A disaster in the IT world comes in many forms – natural disasters, ransomware, a cyber breach, and acts of terrorism, just to name a few. These disasters disrupt normal business and can ultimately have severe and expensive consequences on a company’s reputation and bottom line.
The bad news is many companies think these disasters can never happen to them and don’t take the proper precautions; the good news is that prevention of many disasters is attainable, and planning ensures that when there is a disaster, your company is prepared to get back to business as usual.
Have Good “Offline” Backups
A good backup must be historical and reside where nothing else can touch it, including your servers or applications.
Your backups should be bare metal and system state backups. A traditional backup simply copies your files and databases somewhere else. System state backups protect your operating system files and a bare metal backup images the entire server. This means that if your server cannot turn on, you can buy a new server, restore it, and be back online in mere hours without losing anything.
Perhaps the most important point to be made here is not to handle your own backup. Hire a trusted third-party who specializes in doing this. A good backup plan – and its execution – is essential, so make sure it’s handled properly.
Invest in Security Software
Many companies put antivirus software on their computers and think they’re protected, but antivirus is just the tip of the iceberg. The better option is software that also scans for suspicious activity and different forms of malware, as well as monitoring email and Internet actions. This software must reside on every computer as well as every server to be effective. And finally, the software must be kept current with regular updates performed.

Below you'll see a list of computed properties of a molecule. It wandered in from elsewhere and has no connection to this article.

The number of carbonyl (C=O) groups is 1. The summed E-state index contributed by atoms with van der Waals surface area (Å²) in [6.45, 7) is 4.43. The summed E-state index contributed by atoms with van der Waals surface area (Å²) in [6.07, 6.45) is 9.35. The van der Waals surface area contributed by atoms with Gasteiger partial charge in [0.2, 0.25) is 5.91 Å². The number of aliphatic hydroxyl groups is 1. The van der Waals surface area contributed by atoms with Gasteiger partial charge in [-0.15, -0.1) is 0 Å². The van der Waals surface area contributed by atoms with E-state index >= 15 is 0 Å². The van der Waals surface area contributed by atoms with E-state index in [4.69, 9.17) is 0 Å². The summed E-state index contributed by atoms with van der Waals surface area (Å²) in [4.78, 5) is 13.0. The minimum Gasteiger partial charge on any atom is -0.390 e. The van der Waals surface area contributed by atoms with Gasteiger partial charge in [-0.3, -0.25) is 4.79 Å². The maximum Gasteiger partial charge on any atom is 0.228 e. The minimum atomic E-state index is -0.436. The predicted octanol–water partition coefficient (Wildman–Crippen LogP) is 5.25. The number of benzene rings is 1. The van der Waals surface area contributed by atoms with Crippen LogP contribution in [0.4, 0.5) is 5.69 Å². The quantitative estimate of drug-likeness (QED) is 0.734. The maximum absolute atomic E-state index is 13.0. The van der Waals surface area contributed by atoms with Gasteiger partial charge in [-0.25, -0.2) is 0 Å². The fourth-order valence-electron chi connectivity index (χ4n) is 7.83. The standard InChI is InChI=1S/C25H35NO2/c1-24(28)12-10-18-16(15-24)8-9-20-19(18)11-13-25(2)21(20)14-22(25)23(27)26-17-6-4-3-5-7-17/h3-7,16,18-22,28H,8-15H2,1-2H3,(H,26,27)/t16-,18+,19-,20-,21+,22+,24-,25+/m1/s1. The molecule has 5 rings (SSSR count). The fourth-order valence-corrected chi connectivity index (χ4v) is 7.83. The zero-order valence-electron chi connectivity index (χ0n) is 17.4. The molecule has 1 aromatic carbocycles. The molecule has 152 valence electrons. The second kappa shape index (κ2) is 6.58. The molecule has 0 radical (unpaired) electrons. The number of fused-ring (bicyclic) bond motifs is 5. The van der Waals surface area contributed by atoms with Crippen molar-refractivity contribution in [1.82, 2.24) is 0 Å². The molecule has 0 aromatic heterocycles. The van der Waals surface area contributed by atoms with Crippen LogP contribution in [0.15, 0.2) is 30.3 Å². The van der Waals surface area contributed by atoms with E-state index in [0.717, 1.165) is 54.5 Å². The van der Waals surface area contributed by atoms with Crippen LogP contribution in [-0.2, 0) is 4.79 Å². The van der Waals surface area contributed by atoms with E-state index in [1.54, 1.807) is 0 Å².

Pay Special Attention to Email
Email is the most common way that malware and ransomware spreads, so it is pertinent to use a service that specializes in email security. The company will ensure that security measures are properly configured and discuss with you the benefits of certain policies, such as blocking zip files or insecure email systems, such as AOL.
Institute Web Filters
Ransomware and viruses can infiltrate your network via Internet searches. A simple mistyped URL or back click and lead to infection. Web filtering solutions are very inexpensive but highly effective in blocking users from those dangerous sites and links.
Secure Your VPN and Firewall
VPN connections allow your employees increased flexibility to work remotely, but care must be taken to ensure your network’s security. An infected computer in someone’s home or even at another office location could take down your entire company. Consider instituting policies that limit VPN access to only secure computers or ones that limit what a user can do on their computer once they VPN into your network. In addition, your firewall configurations and settings need to be monitored and checked periodically to ensure no lapses in your company’s security.
Block Malware from Executing
Ransomware executes by accessing certain Windows directories that then run processes to encrypt your files. As a last measure, if ransomware gets through your filters and security settings, there are certain settings and software to block ransomware from accessing these directories. This is one of the last lines of defense and should be a vital part of your security plan.
Train. Test. Retrain. Retest.
The greatest vulnerability on any company’s network is the users on it. Companies must implement routine training for all employees. Testing should occur several times throughout the year, like sending an email that spoofs a phishing email, for example, to determine if employees click on it. Following such tests, all employees should receive training to refresh safety measures.